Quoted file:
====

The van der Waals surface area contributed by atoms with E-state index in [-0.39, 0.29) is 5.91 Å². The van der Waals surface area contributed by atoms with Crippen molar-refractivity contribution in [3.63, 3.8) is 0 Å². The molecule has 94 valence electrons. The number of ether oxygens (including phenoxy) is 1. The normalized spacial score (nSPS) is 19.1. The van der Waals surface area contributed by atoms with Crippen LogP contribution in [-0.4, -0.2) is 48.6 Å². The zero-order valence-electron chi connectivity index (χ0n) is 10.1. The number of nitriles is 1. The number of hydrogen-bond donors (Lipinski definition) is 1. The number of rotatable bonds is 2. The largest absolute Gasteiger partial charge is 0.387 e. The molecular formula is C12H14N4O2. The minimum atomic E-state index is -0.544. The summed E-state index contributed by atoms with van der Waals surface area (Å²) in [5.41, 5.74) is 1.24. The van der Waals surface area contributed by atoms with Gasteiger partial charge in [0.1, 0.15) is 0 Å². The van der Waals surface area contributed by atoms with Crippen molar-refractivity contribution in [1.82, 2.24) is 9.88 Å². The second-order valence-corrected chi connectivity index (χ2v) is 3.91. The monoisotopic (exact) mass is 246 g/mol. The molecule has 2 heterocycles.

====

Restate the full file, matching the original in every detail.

The van der Waals surface area contributed by atoms with E-state index in [-0.39, 0.29) is 5.91 Å². The van der Waals surface area contributed by atoms with Crippen molar-refractivity contribution in [3.63, 3.8) is 0 Å². The molecule has 94 valence electrons. The number of ether oxygens (including phenoxy) is 1. The normalized spacial score (nSPS) is 19.1. The van der Waals surface area contributed by atoms with Crippen LogP contribution in [-0.4, -0.2) is 48.6 Å². The zero-order valence-electron chi connectivity index (χ0n) is 10.1. The number of nitriles is 1. The number of hydrogen-bond donors (Lipinski definition) is 1. The number of rotatable bonds is 2. The largest absolute Gasteiger partial charge is 0.387 e. The molecular formula is C12H14N4O2. The minimum atomic E-state index is -0.544. The summed E-state index contributed by atoms with van der Waals surface area (Å²) in [5.41, 5.74) is 1.24. The van der Waals surface area contributed by atoms with Gasteiger partial charge in [0.1, 0.15) is 0 Å². The van der Waals surface area contributed by atoms with Crippen molar-refractivity contribution in [1.82, 2.24) is 9.88 Å². The second-order valence-corrected chi connectivity index (χ2v) is 3.91. The monoisotopic (exact) mass is 246 g/mol. The molecule has 2 heterocycles.